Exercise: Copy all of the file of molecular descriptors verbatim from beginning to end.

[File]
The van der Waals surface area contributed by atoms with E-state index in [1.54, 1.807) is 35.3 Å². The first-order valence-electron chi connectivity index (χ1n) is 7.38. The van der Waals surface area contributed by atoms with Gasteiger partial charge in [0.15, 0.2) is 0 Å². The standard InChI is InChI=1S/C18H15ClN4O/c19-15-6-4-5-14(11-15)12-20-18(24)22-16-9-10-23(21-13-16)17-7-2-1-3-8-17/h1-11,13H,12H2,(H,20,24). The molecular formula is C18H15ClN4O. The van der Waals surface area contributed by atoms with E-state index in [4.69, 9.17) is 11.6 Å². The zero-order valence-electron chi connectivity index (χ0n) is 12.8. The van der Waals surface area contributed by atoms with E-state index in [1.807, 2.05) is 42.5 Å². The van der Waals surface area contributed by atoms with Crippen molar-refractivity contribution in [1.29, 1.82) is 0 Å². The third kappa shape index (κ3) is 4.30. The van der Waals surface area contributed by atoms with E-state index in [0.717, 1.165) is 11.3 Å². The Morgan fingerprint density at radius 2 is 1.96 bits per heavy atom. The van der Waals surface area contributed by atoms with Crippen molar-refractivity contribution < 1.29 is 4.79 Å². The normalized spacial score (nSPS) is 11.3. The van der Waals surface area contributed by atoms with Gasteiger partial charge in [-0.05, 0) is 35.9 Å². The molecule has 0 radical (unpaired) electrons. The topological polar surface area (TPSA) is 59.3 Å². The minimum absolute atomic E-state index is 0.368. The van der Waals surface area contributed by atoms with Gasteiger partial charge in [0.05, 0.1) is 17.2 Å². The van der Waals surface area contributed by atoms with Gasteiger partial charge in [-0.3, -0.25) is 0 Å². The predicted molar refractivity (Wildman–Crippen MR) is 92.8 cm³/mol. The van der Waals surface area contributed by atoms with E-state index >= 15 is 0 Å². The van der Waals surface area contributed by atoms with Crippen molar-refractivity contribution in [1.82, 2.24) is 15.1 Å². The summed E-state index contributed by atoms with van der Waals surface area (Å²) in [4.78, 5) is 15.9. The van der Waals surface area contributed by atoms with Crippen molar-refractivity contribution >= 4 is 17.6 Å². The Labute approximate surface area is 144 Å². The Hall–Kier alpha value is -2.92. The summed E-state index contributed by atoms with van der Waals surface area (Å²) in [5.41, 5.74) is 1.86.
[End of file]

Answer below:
The van der Waals surface area contributed by atoms with E-state index in [1.54, 1.807) is 35.3 Å². The first-order valence-electron chi connectivity index (χ1n) is 7.38. The van der Waals surface area contributed by atoms with Gasteiger partial charge in [0.15, 0.2) is 0 Å². The standard InChI is InChI=1S/C18H15ClN4O/c19-15-6-4-5-14(11-15)12-20-18(24)22-16-9-10-23(21-13-16)17-7-2-1-3-8-17/h1-11,13H,12H2,(H,20,24). The molecular formula is C18H15ClN4O. The van der Waals surface area contributed by atoms with E-state index in [4.69, 9.17) is 11.6 Å². The zero-order valence-electron chi connectivity index (χ0n) is 12.8. The van der Waals surface area contributed by atoms with E-state index in [1.807, 2.05) is 42.5 Å². The van der Waals surface area contributed by atoms with Crippen molar-refractivity contribution in [1.29, 1.82) is 0 Å². The third kappa shape index (κ3) is 4.30. The van der Waals surface area contributed by atoms with E-state index in [0.717, 1.165) is 11.3 Å². The Morgan fingerprint density at radius 2 is 1.96 bits per heavy atom. The van der Waals surface area contributed by atoms with Crippen molar-refractivity contribution < 1.29 is 4.79 Å². The normalized spacial score (nSPS) is 11.3. The van der Waals surface area contributed by atoms with Gasteiger partial charge in [-0.05, 0) is 35.9 Å². The molecule has 0 radical (unpaired) electrons. The topological polar surface area (TPSA) is 59.3 Å². The minimum absolute atomic E-state index is 0.368. The van der Waals surface area contributed by atoms with Gasteiger partial charge in [0.05, 0.1) is 17.2 Å². The van der Waals surface area contributed by atoms with Gasteiger partial charge in [-0.3, -0.25) is 0 Å². The predicted molar refractivity (Wildman–Crippen MR) is 92.8 cm³/mol. The van der Waals surface area contributed by atoms with E-state index >= 15 is 0 Å². The van der Waals surface area contributed by atoms with Crippen molar-refractivity contribution in [1.82, 2.24) is 15.1 Å². The summed E-state index contributed by atoms with van der Waals surface area (Å²) in [4.78, 5) is 15.9. The van der Waals surface area contributed by atoms with Crippen molar-refractivity contribution >= 4 is 17.6 Å². The Labute approximate surface area is 144 Å². The Hall–Kier alpha value is -2.92. The summed E-state index contributed by atoms with van der Waals surface area (Å²) in [5.41, 5.74) is 1.86.